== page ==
The Best Rep Range for Mass

"Everybody want to be a bodybuilder, but don't no one wanna lift no heavy ass weights!"

-Ronnie Coleman

Forget functional strength.

Forget speed work.

Forget about motions that mimic real-life movement patterns.

You want to gain mass, right?

Well to do that, you need the right rep range.

Problem is, everyone seems to be debating over the IDEAL rep range and what not.

So what's a guy or gal to do? Load up light weight on the bar and pump out 20+ reps for a pump? Grab a pair of dumbbells and curl for 3 heavy reps?

Personally, I've tried all sorts of crazy stuff concerning this topic.

I tried to maintain leg size by doing bodyweight squats (both legs, not single-leg variations) to failure.

I stuck to programs where one Upper Day and one Lower Day involved using loads of a 15RM or higher.

But none of that crap worked; it was too much light work and not enough heavy lifting.

Here's the truth: in theory, you could build a fair amount of muscle with ANY rep range. I actually maintained a fair bit of size while trying my bodyweight squat experiment (I guarantee you, however, that my barbell squat strength plummeted).

I'm sure you're busy. You probably have school, work, family or other obligations to attend to. So why waste more time in the gym than you have to?

Let's take a look at the truth.

Here It Is

The best rep range for muscle growth is anything from a 6RM to a 15RM. Generally, this constitutes of weights from 65% - 85% of your 1RM (one-rep-max).

Furthermore, your workouts should emphasize lifting in the 80-85% range of your 1RM. You can get A LOT out of higher reps, but heavy lifting needs to be your foundation. Now if you have a preexisting injury (torn shoulder, herniated disc, etc.), you probably shouldn't lift this heavy at all.

Weights beyond 85% of your 1RM aren't very conducive to building muscle. Instead, they prime your nervous system to utilize more of the muscle you ALREADY HAVE. Training in this range too often can lead to Central Nervous System fatigue, preventing you from recovering even if you don't feel sore.

Weights under 65% of your max are just too light. Calisthenics guys might hate me for this, but don't waste your time using loads that you can do for more than 15 reps.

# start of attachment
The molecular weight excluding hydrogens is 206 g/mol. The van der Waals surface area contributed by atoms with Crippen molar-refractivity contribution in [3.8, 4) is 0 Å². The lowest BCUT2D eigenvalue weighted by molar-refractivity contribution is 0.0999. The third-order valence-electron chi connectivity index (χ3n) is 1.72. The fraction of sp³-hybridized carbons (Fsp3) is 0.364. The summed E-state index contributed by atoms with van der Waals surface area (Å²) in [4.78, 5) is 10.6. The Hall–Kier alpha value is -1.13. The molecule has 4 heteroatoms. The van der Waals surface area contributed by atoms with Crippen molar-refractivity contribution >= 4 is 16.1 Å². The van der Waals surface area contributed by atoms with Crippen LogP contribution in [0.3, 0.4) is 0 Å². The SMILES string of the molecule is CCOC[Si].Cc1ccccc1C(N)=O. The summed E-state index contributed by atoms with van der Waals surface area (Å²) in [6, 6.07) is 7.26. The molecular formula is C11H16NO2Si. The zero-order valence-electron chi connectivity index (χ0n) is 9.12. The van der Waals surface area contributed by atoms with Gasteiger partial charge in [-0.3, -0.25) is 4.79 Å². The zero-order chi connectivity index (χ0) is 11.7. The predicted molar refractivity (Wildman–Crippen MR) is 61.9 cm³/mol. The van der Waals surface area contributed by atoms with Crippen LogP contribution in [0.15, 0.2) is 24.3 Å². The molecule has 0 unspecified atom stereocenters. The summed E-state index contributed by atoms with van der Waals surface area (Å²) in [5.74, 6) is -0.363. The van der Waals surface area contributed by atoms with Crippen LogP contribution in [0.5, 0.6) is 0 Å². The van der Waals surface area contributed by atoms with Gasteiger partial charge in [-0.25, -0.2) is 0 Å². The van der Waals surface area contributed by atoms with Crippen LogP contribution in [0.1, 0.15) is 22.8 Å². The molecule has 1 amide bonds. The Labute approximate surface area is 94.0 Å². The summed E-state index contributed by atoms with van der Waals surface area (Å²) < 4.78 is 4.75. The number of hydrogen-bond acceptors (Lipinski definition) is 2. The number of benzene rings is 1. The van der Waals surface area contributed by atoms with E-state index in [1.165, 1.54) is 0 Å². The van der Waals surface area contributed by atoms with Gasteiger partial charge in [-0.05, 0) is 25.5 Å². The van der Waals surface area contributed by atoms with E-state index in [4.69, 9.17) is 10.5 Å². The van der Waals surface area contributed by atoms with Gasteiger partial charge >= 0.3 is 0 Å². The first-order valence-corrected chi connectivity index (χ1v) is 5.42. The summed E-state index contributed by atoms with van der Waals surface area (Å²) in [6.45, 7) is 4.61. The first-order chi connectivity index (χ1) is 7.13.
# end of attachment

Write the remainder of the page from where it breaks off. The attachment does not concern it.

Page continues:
Although you can get a lot out of light reps, your workouts should still emphasize 80-85% of your 1RM.

Now, why do I keep referring to these rep ranges as percentages and not whole numbers?

Well, I'm a big fan of reverse pyramid training and think it serves as the best way to build muscle. I start out heavy in every workout and gradually go lighter as the exercises go on.

Previous Training

The way you physically trained in the past influences what muscle fibers you have focused on. If you used to be an endurance athlete, you might find that you can achieve 7 or 8 reps with 85% of your 1RM. If you used to do powerlifting, it's possible you only achieve 3 or 4 reps with 85% but can achieve a much higher 1RM in relation to reps compared to endurance athletes.

Different Muscle Fiber Compositions

On average, people have roughly 50% Type 1 fibers and 50% Type 2 fibers. Type 1 fibers are slow-twitch, making them vital for people like marathon runners or triathletes. Type 2 fibers are fast-twitch, and are further broken down into Type 2a and Type 2b.

Now some people, such as Scott Herman, have far more Type 1 fibers than Type 2. For an exception such as him, it would be beneficial to use numerous pump techniques such as drop sets and go as light as 60% of your 1RM (generally 20 reps).

Applying the Range

Personally, I like to start out heavy and lighten the load over the course of a workout.

That being said, you don't have to go across the 65% to 85% rep range for EVERY exercise in a workout. That would just turn you neurotic. It's more convenient to use the same weight on the bar for couple of sets instead of constantly adjusting the plates.

For example, I start off with Flat Barbell Bench Press on one Upper Body Day:

  • Warm Up Sets
  • Work Set 1: 85% 1RM
  • Work Set 2: 75% 1RM
  • Work Set 2: 75% 1RM

Next I'll perform One Arm Dumbbell Rows,

  • Warm Up Sets
  • Work Set 1: 80% 1RM
  • Work Set 2: 80% 1RM
  • Work Set 3: 70% 1RM
  • Work Set 4: 70% 1RM

After the rows, I perform Weighted Dips as my second push exercise:

  • Work Set 1: 75%
  • Work Set 2: 75%
  • Work Set 3: 65%
  • Work Set 4: 65%

As you can see, you target your muscles at various rep ranges. Again, don't feel the need to load up every exercise at 85%, 80%, 75%, 70%, and 65% all in one workout! Being obsessive doesn't make you bigger.

As you can see, my emphasis is still on heavy lifting

Wrap Up

There it is: the truth on rep ranges and how to implement them.

But why do some people claim one form of lifting surpasses the other? Why do some hate heavy lifting while others love it?

Well, a lot of it is just marketing and sensationalism. Any honest trainer will tell you that both heavy AND light weightlifting have a place in any serious program for building size.

Stick to these principles and you'll find yourself getting bigger and stronger in no time.